by Geoff Larcom, Published April 19, 2012
Robert Heighes, who has served as a police officer at Eastern Michigan University for 28 years, including three stints as interim executive director of public safety, has been named to the permanent position of chief of police and executive director of public safety at EMU.
Heighes, 57, was selected after a national search yielded five finalists, each of whom came to campus for a day of interviews, including a public forum. The appointment, which is effective April 20, is subject to approval by the Board of Regents.
"This is a very important position for Eastern Michigan, and we feel strongly that Bob Heighes will continue the excellent work he's done in overseeing our public safety efforts," said Roy Wilbanks, chairman of the EMU Board of Regents. "EMU is a special place, and Bob, who is an EMU alumnus, knows it so well. He has an exceptional history here in a variety of law enforcement roles."
"I am delighted with the selection of Bob Heighes as our chief of police," Eastern Michigan President Susan Martin said. "Bob knows and loves the campus, and our police force team has done great work. Campus safety and security is a central focus at EMU and at any university, and Bob's leadership and experience here have been crucial in protecting the campus and in quickly solving crimes."
"I am pleased to be named to this position," Heighes said. "I care a great deal about EMU and the welfare of our students and employees. I am proud and honored to be selected, and I want to thank the president, the Board of Regents, the employees of the Department of Public Safety and the entire EMU community for their support."
The Department of Public Safety has been significantly enhanced during President Martin's four-year tenure, including the dedication of a state-of-the-art police headquarters at the northwest end of campus in September 2009.
Other public safety initiatives include RAVE text and email alerts, a public address emergency system, programs to encourage students to lock their doors, expanded foot patrols, a community-policing approach that has officers interacting directly with students, installation of electronic ID card locks on residence hall doors in freshman living areas, and expanded electronic camera surveillance.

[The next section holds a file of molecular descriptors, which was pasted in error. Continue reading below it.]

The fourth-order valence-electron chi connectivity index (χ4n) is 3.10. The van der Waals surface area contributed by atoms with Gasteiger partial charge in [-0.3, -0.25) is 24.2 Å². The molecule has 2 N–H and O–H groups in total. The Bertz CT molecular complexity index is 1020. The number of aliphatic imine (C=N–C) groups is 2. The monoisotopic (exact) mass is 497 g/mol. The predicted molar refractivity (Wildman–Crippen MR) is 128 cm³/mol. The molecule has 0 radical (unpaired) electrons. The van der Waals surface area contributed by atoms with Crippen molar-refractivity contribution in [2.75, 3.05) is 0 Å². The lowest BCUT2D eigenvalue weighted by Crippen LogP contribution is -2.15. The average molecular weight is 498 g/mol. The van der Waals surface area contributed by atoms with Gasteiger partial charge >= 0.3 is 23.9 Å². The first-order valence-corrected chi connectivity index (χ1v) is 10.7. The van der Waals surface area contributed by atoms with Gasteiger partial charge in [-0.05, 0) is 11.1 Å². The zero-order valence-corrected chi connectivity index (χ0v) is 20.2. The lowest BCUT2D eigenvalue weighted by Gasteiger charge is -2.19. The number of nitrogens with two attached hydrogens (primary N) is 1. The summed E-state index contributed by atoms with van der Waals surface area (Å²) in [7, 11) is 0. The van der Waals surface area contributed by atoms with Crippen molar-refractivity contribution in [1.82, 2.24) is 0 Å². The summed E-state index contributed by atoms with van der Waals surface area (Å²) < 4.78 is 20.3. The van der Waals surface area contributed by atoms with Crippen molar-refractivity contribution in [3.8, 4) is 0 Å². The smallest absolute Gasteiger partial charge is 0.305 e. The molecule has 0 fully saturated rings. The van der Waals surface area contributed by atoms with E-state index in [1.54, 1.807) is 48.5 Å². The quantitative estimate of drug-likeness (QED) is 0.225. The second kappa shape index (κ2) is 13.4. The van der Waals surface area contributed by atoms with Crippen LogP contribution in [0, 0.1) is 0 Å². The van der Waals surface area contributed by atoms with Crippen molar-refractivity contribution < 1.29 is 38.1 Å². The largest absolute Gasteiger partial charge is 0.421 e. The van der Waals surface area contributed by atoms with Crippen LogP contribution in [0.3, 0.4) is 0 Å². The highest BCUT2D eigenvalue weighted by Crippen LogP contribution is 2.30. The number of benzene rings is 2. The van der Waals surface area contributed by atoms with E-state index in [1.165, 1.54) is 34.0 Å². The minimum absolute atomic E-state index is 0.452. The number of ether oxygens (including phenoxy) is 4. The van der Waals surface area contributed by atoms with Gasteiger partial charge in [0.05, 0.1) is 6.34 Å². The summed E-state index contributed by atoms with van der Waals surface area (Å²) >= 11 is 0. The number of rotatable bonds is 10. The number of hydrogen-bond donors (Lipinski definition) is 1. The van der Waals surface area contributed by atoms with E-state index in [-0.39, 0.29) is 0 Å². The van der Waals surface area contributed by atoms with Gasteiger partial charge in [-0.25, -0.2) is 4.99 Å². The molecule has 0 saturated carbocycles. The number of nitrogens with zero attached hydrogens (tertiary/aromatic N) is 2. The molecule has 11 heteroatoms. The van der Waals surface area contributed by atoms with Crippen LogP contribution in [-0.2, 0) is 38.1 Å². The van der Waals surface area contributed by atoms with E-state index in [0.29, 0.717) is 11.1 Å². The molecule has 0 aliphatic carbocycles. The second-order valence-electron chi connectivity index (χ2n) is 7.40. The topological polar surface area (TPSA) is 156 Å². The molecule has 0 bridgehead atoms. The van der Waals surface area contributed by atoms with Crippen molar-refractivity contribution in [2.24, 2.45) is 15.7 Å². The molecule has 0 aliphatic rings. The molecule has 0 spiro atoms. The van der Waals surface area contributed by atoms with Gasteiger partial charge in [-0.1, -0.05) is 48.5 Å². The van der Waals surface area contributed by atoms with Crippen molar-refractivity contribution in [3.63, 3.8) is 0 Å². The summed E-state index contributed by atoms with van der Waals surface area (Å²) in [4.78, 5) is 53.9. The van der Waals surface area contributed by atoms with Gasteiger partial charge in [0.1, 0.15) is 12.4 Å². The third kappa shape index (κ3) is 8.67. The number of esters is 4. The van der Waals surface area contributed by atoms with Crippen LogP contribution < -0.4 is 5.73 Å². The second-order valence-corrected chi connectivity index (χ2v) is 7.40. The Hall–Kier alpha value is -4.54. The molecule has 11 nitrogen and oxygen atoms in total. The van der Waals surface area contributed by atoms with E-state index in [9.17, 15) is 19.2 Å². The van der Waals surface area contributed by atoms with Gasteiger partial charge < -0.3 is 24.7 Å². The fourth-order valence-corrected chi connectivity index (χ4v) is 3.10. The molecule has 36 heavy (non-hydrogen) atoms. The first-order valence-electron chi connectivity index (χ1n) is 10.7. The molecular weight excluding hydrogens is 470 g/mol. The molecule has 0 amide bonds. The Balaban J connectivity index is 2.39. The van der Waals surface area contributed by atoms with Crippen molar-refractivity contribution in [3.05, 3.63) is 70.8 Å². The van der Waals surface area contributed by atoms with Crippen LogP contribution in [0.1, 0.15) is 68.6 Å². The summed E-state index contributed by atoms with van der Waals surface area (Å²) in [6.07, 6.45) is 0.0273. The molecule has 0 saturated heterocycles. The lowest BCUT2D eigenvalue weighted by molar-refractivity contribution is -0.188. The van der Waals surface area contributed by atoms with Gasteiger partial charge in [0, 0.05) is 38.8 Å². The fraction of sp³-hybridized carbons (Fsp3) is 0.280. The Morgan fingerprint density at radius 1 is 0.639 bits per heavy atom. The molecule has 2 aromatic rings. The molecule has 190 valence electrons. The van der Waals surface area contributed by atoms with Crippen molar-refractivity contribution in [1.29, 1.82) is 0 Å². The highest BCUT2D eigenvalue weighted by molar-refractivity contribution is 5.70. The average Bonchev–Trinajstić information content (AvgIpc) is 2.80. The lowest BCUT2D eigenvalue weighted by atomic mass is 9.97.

EMU also established a Crime Response Unit, which responds quickly to incidents and has solved numerous crimes.
Chief Heighes will report directly to President Martin as a member of the university's Executive Council. Such a structure ensures that information about safety or criminal activity on campus is communicated directly with the president and others on Eastern's leadership team.
"The Chief calls me first, whatever time it is, to keep me immediately informed on important incidents, and has full authority to take action as he sees fit," Martin said. "I review every police report, and our campus is safer than ever. Our team works quickly to prevent and solve crime on campus."
Heighes is an Eastern alumnus, graduating with a bachelor of science degree in public administration in 1995. He is currently completing a masters in public safety administration at EMU. He graduated from law enforcement executive leadership programs at Northwestern and Central Michigan universities, and from the EMU School of Police Staff and Command. Heighes earned an associate of applied science degree from Michigan Tech in 1975.
Heighes, who has worked at EMU since 1984, has also served as lieutenant/assistant director of the department, and as a sergeant and campus police officer. He worked as a deputy sheriff in the Baraga County Sheriff's Department from 1977 to 1984.
Heighes lives in Pinckney. His annual salary will be $128,000. Under EMU hiring policy, the selection is pending a background check.